Trailblazer. John Lewis, who showed up for his own freshman orientation as Atlanta’s congressman 24 years ago this month, will be one of this year’s 15 recipients of the Presidential Medal of Freedom. The last surviving speaker from the 1963 civil rights march on Washington, and the leader of the “Bloody Sunday” march in 1965 from Selma to Montgomery, he remains Congress’ most influential voice on race relations.

Among the others who will get the medal from Obama in February are the first President Bush, German Chancellor Angela Merkel, author Maya Angelou, investor Warren Buffett, cellist Yo-Yo Ma, painter Jasper Johns, baseball great Stan Musial, basketball great Bill Russell and former AFL-CIO president John Sweeney.

— David Hawkings, editor

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Editor's Picks From The CQ Roll Call Newsroom

CQ Weekly: Ryan Heads Into the Budget Breach

He's long been seen by insiders as a savvy fiscal policy player. As the new House Budget chairman, and with the deficit near the top among Washington's worries, the Wisconsin Republican is stepping into a national stage. » View full article

Roll Call: Boehner, Reid Make First Overture

They've been in Congress together for two decades, but the new House Speaker and the Senate majority leader have no relationship to speak of. » View full article

Congress.org: Honeymoon's Over for Tea Party

In their rush to make sure the soon-to-be lawmakers don't "sell out," the tea parties have struggled to strike a balance between supporter and watchdog. » View full article

CQ Today: Lawmakers Seek Endgame on Legislation to Strengthen FDA Authorities

The Senate hasn't passed its bill yet, but negotiations with the House are already starting on what could be a top achievement of the lame duck. » View full article

Roll Call: Hoyer Defends Pelosi's Decision to Run

He says he trusts his longtime rival's judgment when she says she can still be effective now that she's leading a disgruntled minority. » View full article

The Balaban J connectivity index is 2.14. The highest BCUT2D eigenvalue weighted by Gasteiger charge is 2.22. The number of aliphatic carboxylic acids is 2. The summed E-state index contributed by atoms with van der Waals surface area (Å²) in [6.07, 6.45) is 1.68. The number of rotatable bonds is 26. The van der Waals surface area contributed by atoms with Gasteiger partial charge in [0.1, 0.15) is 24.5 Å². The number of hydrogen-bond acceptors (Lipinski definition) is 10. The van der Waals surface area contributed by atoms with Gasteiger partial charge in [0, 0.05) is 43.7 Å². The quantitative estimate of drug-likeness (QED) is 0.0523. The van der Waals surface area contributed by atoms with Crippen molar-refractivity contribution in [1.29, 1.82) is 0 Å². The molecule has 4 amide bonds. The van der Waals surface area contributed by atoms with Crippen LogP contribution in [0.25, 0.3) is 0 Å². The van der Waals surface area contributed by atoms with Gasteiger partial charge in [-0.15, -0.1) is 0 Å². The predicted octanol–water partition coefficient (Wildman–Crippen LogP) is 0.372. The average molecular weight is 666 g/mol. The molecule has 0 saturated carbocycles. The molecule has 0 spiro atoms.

Roll Call: Even if Expelled, Rangel Could Return Next Year

Quirks in the rules are an incentive for the House to mete out its punishment before the end of the year. » View full article

CQ Today: 'Peekaboo Body Scanners' Give Pause to a Security-Conscious GOP

Republicans like to boast that theirs is the party that takes domestic security more seriously – until, that is, they get the full pat down at the airport. » View full article
-----

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dailybriefing@cqrollcall.com

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Wednesday, November 17, 2010

CQ Roll Call Daily Briefing

CQ Roll Call Daily Briefing

Wednesday, Nov. 17, 2010

 Today In Washington

The Senate. Convened at 9:30 and is voting on whether to invoke cloture and start debating legislation that would boost federal regulation of food safety — by giving the FDA power to mandate recalls, to set new standards for manufacturers and to oversee shipments of fruits and vegetables.

Senators voted 58-41 against invoking cloture on motion that would have allowed debate on a bill aiming to narrow the gender gap in wages. The tally was two votes short of the amount needed to advance the bill, effectively dooming it for the year.

Any chance for an energy bill this year also died last night when Reid canceled a third cloture vote, originally set for today, on a bill to promote natural gas and electric cars.

The House. Convened at 10 and is expected to sustain Obama’s veto of a bill that he says could unintentionally make it more difficult for homeowners to challenge foreclosures. The vote is expected after 4. The measure, which cleared after voice votes in both the House and Senate, would increase notarization requirements on mortgage paperwork.

The White House. Obama sent Hillary Clinton to the Capitol this morning to try to revive prospects for the Russian arms control treaty. Senate ratification became a decided longshot yesterday after GOP Whip Jon Kyl announced his opposition, stunning a  White House that thought it could negotiate for his support — and with it the backing of enough other Republicans to reach the required 67 votes. After meeting with the top senators on Foreign Relations, John Kerry and Richard Lugar, she boldly predicted ratification by the end of the year — but did not signal her strategy for getting that done. After her Capitol trip, the secretary of State is then headed to the White House Situation Room to discuss Afghanistan and Pakistan with the president and the rest of his national security team.